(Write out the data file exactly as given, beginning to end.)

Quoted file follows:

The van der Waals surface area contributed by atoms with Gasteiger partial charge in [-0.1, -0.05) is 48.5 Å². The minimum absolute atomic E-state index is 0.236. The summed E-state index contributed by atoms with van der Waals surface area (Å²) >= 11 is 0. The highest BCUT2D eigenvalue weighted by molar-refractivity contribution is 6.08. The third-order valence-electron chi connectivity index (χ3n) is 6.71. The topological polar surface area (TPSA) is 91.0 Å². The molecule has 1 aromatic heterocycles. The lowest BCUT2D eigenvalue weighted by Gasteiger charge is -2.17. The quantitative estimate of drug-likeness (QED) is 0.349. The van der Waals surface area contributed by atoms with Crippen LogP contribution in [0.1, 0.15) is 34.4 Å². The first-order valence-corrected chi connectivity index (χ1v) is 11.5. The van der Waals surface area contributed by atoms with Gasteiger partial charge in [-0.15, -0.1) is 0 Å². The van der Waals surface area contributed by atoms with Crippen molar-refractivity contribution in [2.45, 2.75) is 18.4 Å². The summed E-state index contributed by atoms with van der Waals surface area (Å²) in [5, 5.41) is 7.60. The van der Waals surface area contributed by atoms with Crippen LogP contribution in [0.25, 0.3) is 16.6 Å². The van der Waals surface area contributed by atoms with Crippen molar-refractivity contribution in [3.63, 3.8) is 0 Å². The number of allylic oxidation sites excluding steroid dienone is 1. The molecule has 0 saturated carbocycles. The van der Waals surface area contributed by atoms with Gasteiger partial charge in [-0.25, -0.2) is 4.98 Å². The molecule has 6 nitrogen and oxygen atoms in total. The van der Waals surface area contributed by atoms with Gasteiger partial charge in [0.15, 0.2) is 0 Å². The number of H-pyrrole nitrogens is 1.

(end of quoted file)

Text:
The van der Waals surface area contributed by atoms with Gasteiger partial charge in [-0.1, -0.05) is 48.5 Å². The minimum absolute atomic E-state index is 0.236. The summed E-state index contributed by atoms with van der Waals surface area (Å²) >= 11 is 0. The highest BCUT2D eigenvalue weighted by molar-refractivity contribution is 6.08. The third-order valence-electron chi connectivity index (χ3n) is 6.71. The topological polar surface area (TPSA) is 91.0 Å². The molecule has 1 aromatic heterocycles. The lowest BCUT2D eigenvalue weighted by Gasteiger charge is -2.17. The quantitative estimate of drug-likeness (QED) is 0.349. The van der Waals surface area contributed by atoms with Crippen LogP contribution in [0.1, 0.15) is 34.4 Å². The first-order valence-corrected chi connectivity index (χ1v) is 11.5. The van der Waals surface area contributed by atoms with Gasteiger partial charge in [-0.15, -0.1) is 0 Å². The van der Waals surface area contributed by atoms with Crippen molar-refractivity contribution in [2.45, 2.75) is 18.4 Å². The summed E-state index contributed by atoms with van der Waals surface area (Å²) in [5, 5.41) is 7.60. The van der Waals surface area contributed by atoms with Crippen LogP contribution in [0.25, 0.3) is 16.6 Å². The van der Waals surface area contributed by atoms with Crippen molar-refractivity contribution in [3.63, 3.8) is 0 Å². The number of allylic oxidation sites excluding steroid dienone is 1. The molecule has 0 saturated carbocycles. The van der Waals surface area contributed by atoms with Gasteiger partial charge in [-0.25, -0.2) is 4.98 Å². The molecule has 6 nitrogen and oxygen atoms in total. The van der Waals surface area contributed by atoms with Gasteiger partial charge in [0.15, 0.2) is 0 Å². The number of H-pyrrole nitrogens is 1.